Saving, investing, and growing your nest egg are all necessary if you want to fulfill your needs after you stop working. But they don’t tell the whole story of retirement planning. A healthy investment portfolio does not guarantee a happy retirement. In reality, retirees are more likely to struggle for non-financial reasons.
Observing clients as they progressed from saving for to actually living in retirement, we noticed something. Successful retirees—the ones who described themselves as genuinely happy—had something in common. They’d found a way to balance the 4 key ingredients to a happy retirement.
1. Find Meaning
If your job or kids have been your main purpose for the last few decades, a sudden wealth of unstructured free time may come as a shock. Retirement frees up your schedule and gives a chance to reflect on your values and beliefs. As you explore different activities, you might be faced with questions like “who am I’” what’s important to me” and “what’s next”?
Many folks who retire without a plan find themselves restless, bored, and unsatisfied. To avoid this, give your retirement some structure. It may help to imagine your retirement purpose now, before you stop working. Try using Retirement Mapping to figure out what hobbies and personal development activities you want to pursue.
Some retirees end up building an art studio, some volunteer abroad, and some go on to launch their "encore careers”. Research implies having a sense of purpose in life is connected to happiness and even lifespan. So think of “finding your purpose” as part of your retirement journey.
2. Stay Healthy and Active
Did you know that 33% of men and 50% of women aged 75 or older do not engage in physical activity of any kind? This is troubling, since the WHO identifies physical inactivity as the fourth-largest cause of death globally. It’s natural for stamina and strength to decrease as you age—but physical activity helps you maintain both longer.
Many people imagine themselves running on a beach in retirement and then end up eating chips on the couch. Retirement changes your routine and can reduce the amount of physical activity you naturally get. So, you’ll have to build it into your new lifestyle.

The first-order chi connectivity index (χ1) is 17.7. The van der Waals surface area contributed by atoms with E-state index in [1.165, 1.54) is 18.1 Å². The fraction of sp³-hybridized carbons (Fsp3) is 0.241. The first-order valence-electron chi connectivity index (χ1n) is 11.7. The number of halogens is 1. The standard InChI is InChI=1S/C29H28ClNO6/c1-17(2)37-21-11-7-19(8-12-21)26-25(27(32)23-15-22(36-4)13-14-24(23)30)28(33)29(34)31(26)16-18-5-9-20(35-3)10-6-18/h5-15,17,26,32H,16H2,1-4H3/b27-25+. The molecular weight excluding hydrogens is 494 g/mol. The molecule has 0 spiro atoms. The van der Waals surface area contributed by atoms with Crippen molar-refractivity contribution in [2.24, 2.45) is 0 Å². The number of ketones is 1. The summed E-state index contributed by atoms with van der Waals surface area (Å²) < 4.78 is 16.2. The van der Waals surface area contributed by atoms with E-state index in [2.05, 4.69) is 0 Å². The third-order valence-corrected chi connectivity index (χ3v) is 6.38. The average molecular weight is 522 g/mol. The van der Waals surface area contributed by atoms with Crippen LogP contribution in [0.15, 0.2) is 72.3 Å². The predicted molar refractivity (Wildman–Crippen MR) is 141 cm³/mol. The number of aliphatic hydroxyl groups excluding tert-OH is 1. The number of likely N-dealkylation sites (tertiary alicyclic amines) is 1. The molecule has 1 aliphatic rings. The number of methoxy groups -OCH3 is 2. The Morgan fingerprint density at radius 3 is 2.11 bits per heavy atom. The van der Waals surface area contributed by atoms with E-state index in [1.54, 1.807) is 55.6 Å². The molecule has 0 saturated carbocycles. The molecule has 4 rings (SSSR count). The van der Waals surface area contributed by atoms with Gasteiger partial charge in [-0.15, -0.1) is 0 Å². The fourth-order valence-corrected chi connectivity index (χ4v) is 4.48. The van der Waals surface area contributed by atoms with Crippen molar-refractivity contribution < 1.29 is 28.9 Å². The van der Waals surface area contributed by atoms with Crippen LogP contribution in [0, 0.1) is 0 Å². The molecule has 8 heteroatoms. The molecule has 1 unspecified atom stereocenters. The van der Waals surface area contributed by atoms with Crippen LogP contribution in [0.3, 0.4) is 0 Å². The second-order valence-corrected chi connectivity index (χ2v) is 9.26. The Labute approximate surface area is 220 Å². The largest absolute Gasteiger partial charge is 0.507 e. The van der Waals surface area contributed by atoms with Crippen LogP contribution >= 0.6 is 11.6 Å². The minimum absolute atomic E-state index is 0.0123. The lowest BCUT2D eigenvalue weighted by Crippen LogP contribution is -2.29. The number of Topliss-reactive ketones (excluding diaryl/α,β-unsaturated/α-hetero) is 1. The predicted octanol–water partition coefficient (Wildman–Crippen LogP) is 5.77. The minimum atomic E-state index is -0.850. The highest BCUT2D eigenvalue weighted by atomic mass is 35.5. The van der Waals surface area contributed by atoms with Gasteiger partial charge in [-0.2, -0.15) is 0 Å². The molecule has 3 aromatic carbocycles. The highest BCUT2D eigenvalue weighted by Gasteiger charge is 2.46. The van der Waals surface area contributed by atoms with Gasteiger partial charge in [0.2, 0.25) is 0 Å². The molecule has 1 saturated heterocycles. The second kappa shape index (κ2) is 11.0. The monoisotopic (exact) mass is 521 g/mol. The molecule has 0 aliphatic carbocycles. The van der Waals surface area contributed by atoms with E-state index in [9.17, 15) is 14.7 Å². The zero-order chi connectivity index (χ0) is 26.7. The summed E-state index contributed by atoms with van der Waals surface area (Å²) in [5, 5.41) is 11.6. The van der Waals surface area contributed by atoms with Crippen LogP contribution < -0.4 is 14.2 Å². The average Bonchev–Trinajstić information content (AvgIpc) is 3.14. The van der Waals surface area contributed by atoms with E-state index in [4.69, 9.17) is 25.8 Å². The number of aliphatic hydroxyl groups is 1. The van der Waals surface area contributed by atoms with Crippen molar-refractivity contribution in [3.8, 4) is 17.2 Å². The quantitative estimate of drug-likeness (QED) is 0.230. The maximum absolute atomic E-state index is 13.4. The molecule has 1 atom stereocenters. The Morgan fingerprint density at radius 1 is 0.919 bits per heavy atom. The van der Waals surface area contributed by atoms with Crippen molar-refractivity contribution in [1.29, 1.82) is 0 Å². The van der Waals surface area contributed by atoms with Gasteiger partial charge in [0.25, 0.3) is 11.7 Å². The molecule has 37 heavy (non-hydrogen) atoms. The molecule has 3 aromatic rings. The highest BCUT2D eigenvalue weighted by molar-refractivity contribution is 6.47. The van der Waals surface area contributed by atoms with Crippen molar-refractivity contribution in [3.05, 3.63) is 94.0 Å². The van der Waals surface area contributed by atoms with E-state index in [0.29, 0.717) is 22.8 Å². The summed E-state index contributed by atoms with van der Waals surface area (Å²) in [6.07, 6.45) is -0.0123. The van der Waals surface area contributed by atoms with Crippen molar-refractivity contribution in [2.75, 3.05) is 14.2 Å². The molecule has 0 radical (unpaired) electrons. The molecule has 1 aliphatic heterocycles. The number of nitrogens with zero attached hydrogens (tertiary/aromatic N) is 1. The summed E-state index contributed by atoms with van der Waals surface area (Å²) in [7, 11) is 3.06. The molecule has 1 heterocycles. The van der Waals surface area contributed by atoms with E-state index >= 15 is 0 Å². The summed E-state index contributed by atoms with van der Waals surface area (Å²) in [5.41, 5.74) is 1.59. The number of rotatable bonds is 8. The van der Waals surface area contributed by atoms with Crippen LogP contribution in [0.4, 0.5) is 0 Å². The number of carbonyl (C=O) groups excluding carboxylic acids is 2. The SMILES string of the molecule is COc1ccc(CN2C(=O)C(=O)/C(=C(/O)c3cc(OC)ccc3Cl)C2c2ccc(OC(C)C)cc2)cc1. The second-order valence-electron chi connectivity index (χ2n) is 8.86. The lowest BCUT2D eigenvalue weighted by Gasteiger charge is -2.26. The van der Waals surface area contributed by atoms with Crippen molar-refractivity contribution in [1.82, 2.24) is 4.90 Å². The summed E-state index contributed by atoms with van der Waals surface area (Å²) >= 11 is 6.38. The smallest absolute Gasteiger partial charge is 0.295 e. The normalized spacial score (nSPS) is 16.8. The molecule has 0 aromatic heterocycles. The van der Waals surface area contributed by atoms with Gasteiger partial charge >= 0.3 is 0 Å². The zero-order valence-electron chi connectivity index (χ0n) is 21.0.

- Find What Fits Your Body - You don’t have to do extreme sports (though the Denver area has plenty of that). Focus on exercises to improve flexibility, strength, and balance, which will become more important as you get older.
- Commit To Movement - Create a schedule for exercise so it becomes part of your routine. To make it stick, find an activity you love and exercise with a group or buddy for accountability. You can also use tech like an Apple Watch, Fitbit, or an app to remind you to get in motion.
- Eat Well - Healthy eating goes hand-in-hand with exercise for slowing the aging process. If you want more control over what you eat, why not continue the quarantine kitchen tradition into your retirement?
- Get Your Health Checked Regularly - Including blood pressure, bone density scans, cancer screenings and other recommended checks.
- Don’t Forget Mental Health - Retirees often experience loneliness, and the pandemic is not helping things. Be aware of your mental fitness as you transition to retirement.
3. Don’t Neglect Your Finances
You have to live off your retirement savings for many years, so money management doesn’t stop once you’ve handed in your office keys. A solid financial strategy will benefit you throughout your next phase:
- Figure Out What you Want - Will your retirement be about spending less on “stuff” and more on experiences? Spoiling the grandkids or buying a second home? Determine the type of lifestyle you want (talk to your partner too) then calculate how much you’ll need to make it a reality.
- Have a Financial Plan - Next, have a financial planner create a plan with you that aligns to your goals. Have a plan for Social Security so you’re not caught by surprise. And you’ll need a tax strategy to avoid needless expenses.
- Plan for Healthcare Costs - Understand your Medicare coverage choices, consider long term care, and research your options should you need assisted living. Unfortunately, healthcare costs in America can be devastating if you’re not prepared.
4. Boost Your Social Connections
People who maintain deep friendships live longer and function better. No matter your age, maintaining healthy social connections is a key ingredient in the cake of happiness and well-being.
COVID-19 and the remote work boom of 2020 have given us a taste of life in retirement—by removing us from our workplace communities overnight, we understand the sudden change retirees must go through. If you’re someone who’s missed the camaraderie of the office, you’ve now felt the unexpected blow that many retirees experience.
With that in mind, make an effort to stay in contact with important people from your work life. And, prepare to build new social connections. Creating a community for yourself in retirement can take many forms—keep trying things until you find the right fit!
You know what they say...money can’t buy happiness. Or, at least, it’s no guarantee. Even as financial advisors, we know retiring successfully is about more than just money. That’s why we’re proud to cover the other side of retirement at Wealth Legacy Institute. We work with you to create a plan that considers not only your financial goals but also the life you want to build in retirement.
If you want to retire with passion, purpose, and peace of mind, get Retirement Secrets! The roadmap to planning your ideal retirement. Pre-order the book now.